Into the Driver's Seat
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How To Create An Animated Doodle Video for a School History Project

How To Create An Animated Doodle Video for a School History Project | Into the Driver's Seat |

Via Robin Good
Jim Lerman's insight:

Simply terrific

Ken Morrison's curator insight, January 13, 2013 10:50 AM

This looks like a lot of work, but I can see students really getting into it.  It looks like a great way to 'trick' students into working very hard to learn the things needed for a successful project. (that they would have fun doing).


ben bernard's comment, January 13, 2013 9:10 PM
Ignacio Jaramillo's curator insight, March 27, 2013 12:53 PM

Simple Great!

Into the Driver's Seat
Building the independence of learners through thoughtful uses of technology
Curated by Jim Lerman
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Rescooped by Jim Lerman from Modern Educational Technology and eLearning!

Harnessing the Incredible Learning Potential of the Adolescent Brain | #LEARNing2LEARN #Research

Harnessing the Incredible Learning Potential of the Adolescent Brain | #LEARNing2LEARN #Research | Into the Driver's Seat |
“[Adolescence is] a stage of life when we can really thrive, but we need to take advantage of the opportunity,” said Temple University neuroscientist Laurence Steinberg at a Learning and the Brain conference in Boston. Steinberg has spent his career studying how the adolescent brain develops and believes there is a fundamental disconnect between the popular characterizations of adolescents and what’s really going on in their brains.

Because the brain is still developing during adolescence, it has incredible plasticity. It’s akin to the first five years of life, when a child’s brain is growing and developing new pathways all the time in response to experiences. Adult brains are somewhat plastic as well — otherwise they wouldn’t be able to learn new things — but “brain plasticity in adulthood involves minor changes to existing circuits, not the wholesale development of new ones or elimination of others,” Steinberg said.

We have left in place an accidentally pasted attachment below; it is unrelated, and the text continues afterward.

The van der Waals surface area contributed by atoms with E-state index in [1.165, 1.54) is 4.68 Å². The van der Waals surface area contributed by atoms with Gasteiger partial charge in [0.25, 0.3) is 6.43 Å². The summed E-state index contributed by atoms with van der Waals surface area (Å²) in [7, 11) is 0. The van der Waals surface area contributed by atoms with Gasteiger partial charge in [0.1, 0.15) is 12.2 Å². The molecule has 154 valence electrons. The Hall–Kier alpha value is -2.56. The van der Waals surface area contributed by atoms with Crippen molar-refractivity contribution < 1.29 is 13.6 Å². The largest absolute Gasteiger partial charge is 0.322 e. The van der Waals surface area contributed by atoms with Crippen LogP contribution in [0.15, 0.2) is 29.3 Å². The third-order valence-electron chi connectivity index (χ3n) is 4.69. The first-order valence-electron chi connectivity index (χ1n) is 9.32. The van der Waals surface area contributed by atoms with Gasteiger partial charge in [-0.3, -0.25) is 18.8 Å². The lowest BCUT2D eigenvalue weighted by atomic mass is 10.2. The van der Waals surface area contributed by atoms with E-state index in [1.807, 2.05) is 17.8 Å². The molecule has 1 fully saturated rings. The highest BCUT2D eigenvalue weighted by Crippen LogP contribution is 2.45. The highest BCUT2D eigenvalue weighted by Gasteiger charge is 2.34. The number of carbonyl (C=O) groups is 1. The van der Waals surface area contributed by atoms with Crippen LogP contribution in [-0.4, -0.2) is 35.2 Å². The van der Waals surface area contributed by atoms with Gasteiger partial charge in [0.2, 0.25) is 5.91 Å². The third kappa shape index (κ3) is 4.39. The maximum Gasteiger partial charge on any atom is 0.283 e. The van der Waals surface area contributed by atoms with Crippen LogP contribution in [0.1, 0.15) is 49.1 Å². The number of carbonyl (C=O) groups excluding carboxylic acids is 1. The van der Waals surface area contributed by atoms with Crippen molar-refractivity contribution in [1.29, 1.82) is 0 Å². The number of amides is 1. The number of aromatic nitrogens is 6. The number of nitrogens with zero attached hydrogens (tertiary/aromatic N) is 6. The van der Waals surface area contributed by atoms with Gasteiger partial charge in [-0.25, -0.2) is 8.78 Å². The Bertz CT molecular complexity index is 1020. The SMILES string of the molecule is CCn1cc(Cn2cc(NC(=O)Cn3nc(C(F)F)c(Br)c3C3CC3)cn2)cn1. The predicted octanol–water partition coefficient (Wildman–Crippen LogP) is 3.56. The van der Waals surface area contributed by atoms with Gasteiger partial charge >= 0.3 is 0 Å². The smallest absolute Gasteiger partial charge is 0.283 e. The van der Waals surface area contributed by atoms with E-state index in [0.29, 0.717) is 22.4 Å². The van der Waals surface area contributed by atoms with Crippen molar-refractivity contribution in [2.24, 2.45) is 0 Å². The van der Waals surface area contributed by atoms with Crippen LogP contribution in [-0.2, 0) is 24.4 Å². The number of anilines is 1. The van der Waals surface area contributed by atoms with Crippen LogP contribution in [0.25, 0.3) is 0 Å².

The adolescent brain is exquisitely sensitive to experience,” Steinberg said. “It is like the recording device is turned up to a different level of sensitivity.” That’s why humans tend to remember even the most mundane events from adolescence much better than even important events that took place later in life. It also means adolescence could be an extremely important window for learning that sticks. Steinberg notes this window is also lengthening as scientists observe the onset of puberty happening earlier and young people taking on adult roles later in life. Between these two factors, one biological and one social, adolescence researchers now generally say the period lasts 15 years between the ages of 10 and 25.


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Use #Andragogy UP from 11 years:


Via Gust MEES, John Rudkin
Gust MEES's curator insight,